David Brownman

Posts Tagged "personal"

  • What's in a Name?

    Last May, I finished college and promptly moved out to Palo Alto to join RelateIQ, a "but we're not a CRM" startup aimed at eventually toppling the giant that is Salesforce. It's worth noting that I didn't know what CRM was nor was I aware what exactly Salesforce's product was, but I was totally sold on the people and the team at RIQ. I felt confident that whatever we went on to do, it would be great.

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  • Nothing, what’s Infor-mata With You?

    Entering college, I knew I wanted to be in computers (and computer accessories), but I wasn't sure how quite to go about it. CS engineering looked like a good pick, but it was incredibly focused (at the risk of missing out on other subjects). It was good if you wanted to do all CS, all day, no sun, but I wasn't sure that was my dish. I love CS as a subject, but I also have a habit of delving into other subjects and wanting to expand the breadth of my studies.

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  • To Infinity and Beyond

    I feel good about the fact that, for the most part, I live my life free of any vices. That is, except for one:


    I'll admit, I've been addict for a while now. Starting in 8th grade, I met a set of friends who loved to explore and experience the wonderful space that is Boulder, CO. My summer was spent surfing from couch to couch (when I got around to sleeping) not being home for days at a time despite being less than a mile from home. Despite being a homebody, summer is a time to be OUT.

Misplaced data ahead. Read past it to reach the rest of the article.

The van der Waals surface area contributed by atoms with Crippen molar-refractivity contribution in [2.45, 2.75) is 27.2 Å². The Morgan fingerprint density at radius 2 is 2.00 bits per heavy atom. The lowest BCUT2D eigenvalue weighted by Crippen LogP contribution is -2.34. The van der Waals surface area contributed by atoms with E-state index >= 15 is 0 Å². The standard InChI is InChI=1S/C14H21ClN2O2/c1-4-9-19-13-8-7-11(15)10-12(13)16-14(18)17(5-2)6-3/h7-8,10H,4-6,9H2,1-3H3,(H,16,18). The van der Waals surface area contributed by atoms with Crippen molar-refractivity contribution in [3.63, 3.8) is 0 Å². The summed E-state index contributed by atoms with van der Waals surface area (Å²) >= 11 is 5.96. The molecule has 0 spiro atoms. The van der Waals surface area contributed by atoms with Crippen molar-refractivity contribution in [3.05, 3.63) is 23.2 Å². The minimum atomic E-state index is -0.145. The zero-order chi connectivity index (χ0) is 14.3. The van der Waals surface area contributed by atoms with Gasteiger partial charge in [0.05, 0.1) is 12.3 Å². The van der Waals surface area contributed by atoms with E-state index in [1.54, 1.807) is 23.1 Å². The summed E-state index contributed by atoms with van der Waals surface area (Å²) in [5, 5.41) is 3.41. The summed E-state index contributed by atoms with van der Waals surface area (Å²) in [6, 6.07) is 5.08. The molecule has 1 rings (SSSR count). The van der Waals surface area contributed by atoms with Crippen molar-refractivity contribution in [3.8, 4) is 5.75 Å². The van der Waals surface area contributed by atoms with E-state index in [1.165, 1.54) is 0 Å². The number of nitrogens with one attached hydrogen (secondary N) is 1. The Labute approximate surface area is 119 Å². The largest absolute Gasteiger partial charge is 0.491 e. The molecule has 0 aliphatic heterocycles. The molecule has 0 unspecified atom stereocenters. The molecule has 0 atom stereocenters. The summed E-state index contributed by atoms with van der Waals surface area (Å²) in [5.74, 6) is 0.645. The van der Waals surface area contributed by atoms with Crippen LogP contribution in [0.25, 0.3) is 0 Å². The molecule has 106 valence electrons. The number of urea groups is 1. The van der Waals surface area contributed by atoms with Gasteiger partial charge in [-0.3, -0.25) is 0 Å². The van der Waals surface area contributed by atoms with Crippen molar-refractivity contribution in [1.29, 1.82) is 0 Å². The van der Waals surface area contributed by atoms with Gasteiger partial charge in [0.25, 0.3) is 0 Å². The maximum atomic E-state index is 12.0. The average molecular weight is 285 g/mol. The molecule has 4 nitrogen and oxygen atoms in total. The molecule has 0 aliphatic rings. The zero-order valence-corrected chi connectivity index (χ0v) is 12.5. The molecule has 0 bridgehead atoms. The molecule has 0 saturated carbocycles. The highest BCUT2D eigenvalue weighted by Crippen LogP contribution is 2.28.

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  • Two Sides of the Same Coin

    Good and evil, black and white, light and shadow: the classic dichotomy of our society.

    We're so obsessed with characterizing ourselves as either one or the other. So much so, in fact, that we disregard people who aren't of our alignment. A virtuous person doesn't make a habit of fraternizing with criminals, and vice versa (assuming for ease of argument that everyone fits into D&D's 9 personality alignments).

    We preoccupy ourselves with what other people think of us. We capitalize on social outlets so that everyone else can know how virtuous we are. If we do bad things, we (usually) don't broadcast it. We operate under the assumption that if we're more staunchly nice or mean, we'll get more rewards appropriate with such a station (be they wealth, power, respect, whatever floats your boat).

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